Cell, The: Tarsem’s Visually Striking, Narratively Flawed Sci-Fi Starring Jennifer Lopez

Acclaimed commercials and music videos director Tarsem Singh makes a visually striking but narratively flawed feature debut in The Cell, a sci-fi thriller that tries to differentiate itself from the familiar serial killer genre with a new intriguing premise–and lavishly surreal special effects.

Jennifer Lopez plays a psychologist who experiments with a new radical therapy that enables her to enter and literally experience the unconscious secrets and fantasies of a demented murderous mind. Unfortunately, the elaborate journeys into the brain, which are breathtaking in their own right, overwhelm a slender story that’s not particularly suspenseful or involving, resulting in a schizoid movie that’s a feast to the eye but not much for the intellect. New Line should expect a vigorous opening but, due to mixed reviews and questionable word-of-mouth, box-office will stabilize around mid-range numbers. Pic is likely to enjoy longer life on video and might become a hot midnight item.

With the exception of an inventive postulate, a huge gap prevails between The Cell’s slight narrative and characterizations and its sumptuous production values, resulting in a hybrid of a movie, a cross between The Silence of the Lambs and Terry Gilliam’s Brazil, with sensory elements that recall Kathryn Bigelow’s Strange Days. In moments, pic achieves the meticulously crafted look of Tim Burton’s Sleepy Hollow and Coppola’s Bram Stoker’s Dracula. The link to Coppola’s film is provided by Japanese costume designer Eiko Ishioka, who here collaborates with April Napier in producing luxuriant costumes for Lopez and company.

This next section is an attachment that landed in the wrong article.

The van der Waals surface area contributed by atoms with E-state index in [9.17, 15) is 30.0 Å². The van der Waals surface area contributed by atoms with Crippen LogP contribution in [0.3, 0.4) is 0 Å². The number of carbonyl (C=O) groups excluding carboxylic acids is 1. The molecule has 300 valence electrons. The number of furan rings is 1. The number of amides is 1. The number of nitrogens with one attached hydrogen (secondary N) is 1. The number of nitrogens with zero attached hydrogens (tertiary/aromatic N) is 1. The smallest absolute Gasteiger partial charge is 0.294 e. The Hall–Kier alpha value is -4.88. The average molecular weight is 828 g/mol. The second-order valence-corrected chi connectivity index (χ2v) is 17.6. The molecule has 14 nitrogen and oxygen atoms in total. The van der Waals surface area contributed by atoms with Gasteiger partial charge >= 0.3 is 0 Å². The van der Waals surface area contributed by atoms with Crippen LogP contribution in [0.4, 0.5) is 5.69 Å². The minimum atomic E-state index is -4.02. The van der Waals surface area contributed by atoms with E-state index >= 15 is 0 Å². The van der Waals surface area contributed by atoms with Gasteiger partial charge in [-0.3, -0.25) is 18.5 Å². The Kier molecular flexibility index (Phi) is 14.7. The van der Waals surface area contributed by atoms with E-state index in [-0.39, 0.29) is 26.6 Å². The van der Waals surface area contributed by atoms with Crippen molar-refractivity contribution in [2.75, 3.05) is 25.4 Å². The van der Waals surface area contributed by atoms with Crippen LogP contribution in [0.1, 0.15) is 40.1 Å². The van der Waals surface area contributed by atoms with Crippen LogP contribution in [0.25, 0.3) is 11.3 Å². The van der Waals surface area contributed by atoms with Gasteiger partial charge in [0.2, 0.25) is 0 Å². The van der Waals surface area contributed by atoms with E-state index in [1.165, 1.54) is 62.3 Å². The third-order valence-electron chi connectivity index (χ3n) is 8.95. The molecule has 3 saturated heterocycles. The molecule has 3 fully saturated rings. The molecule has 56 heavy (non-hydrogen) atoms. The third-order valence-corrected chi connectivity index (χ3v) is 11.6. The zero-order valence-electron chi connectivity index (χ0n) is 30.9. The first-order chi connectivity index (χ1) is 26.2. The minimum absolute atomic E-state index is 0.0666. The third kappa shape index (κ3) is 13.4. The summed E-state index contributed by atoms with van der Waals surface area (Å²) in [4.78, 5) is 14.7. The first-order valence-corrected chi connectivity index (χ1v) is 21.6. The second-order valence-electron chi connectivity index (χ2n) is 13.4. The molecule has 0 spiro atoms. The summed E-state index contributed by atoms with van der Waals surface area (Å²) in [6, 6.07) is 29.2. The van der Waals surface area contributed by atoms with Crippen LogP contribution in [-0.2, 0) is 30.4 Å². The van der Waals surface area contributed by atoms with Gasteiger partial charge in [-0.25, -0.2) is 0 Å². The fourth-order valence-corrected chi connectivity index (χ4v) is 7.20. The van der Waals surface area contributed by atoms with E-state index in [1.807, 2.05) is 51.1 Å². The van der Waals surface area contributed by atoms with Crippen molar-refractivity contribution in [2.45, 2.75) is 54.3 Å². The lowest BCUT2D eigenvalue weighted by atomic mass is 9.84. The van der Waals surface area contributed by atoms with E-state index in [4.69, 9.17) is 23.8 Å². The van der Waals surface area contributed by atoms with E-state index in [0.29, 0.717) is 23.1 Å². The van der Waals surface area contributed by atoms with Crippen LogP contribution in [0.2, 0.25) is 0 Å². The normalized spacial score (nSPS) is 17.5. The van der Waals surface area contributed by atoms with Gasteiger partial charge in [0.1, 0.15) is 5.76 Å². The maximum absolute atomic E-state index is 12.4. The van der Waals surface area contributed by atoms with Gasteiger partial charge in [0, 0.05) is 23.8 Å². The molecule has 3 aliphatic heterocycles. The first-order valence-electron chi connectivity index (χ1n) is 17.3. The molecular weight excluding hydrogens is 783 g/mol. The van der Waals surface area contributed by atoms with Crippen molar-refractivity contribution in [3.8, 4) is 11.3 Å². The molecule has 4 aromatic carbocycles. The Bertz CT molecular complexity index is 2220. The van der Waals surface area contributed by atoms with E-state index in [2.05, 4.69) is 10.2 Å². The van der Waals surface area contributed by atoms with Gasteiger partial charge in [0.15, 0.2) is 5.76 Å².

Lopez, who recently received more press for her wardrobe and music than screen work, may not be the most credibly cast therapist in American film history, but she is certainly one of the most beautiful and sexiest actress to work in Hollywood today. However, acting-wise, The Cell doesn’t rep a propitious follow-up to Lopez’s vivid performance in Out of Sight, for it confines its star to a few scenes of substance, mostly offering her a stage to parade in two dozen eye-popping outfits.

In the credit sequence, shot in an African desert of sensuous golden sands and baby blue sky, a stunning long take reveals Lopez in a long white dress marching alone toward what turns to be a little boy, Edward Baines (Colton James), one of her disturbed patients. The dazzling imagery evokes a child’s vast, unbridled imagination.

Cut to Dr. Miriam Kent (Marianne Jean-Baptiste), the authoritarian mentor who manages the research institute where Catherine is employed. It’s been seven years since Catherine began experimenting with a radical methodology, invented by Henry West (Dylan Baker), the genius who created the synaptic-transfer machine. Results have been unsatisfactory: Up until now, Catherine has only used her technique on the still comatose Edward, hoping to bring him back to reality and his grieving parents. Catherine asks for more time to prove the validity of her scientifically shattering therapy.

Meanwhile, a dangerous serial killer, Carl Stargher (Vincent D’Onofrio), is on the loose, developing his own radical and creepy methods of torturing female victims. Latest is a blonde named Julia Hickson (Tara Subkoff), whom he imprisons in a claustrophobic underwater tank, a torture cell that’s a time-triggered deathtrap.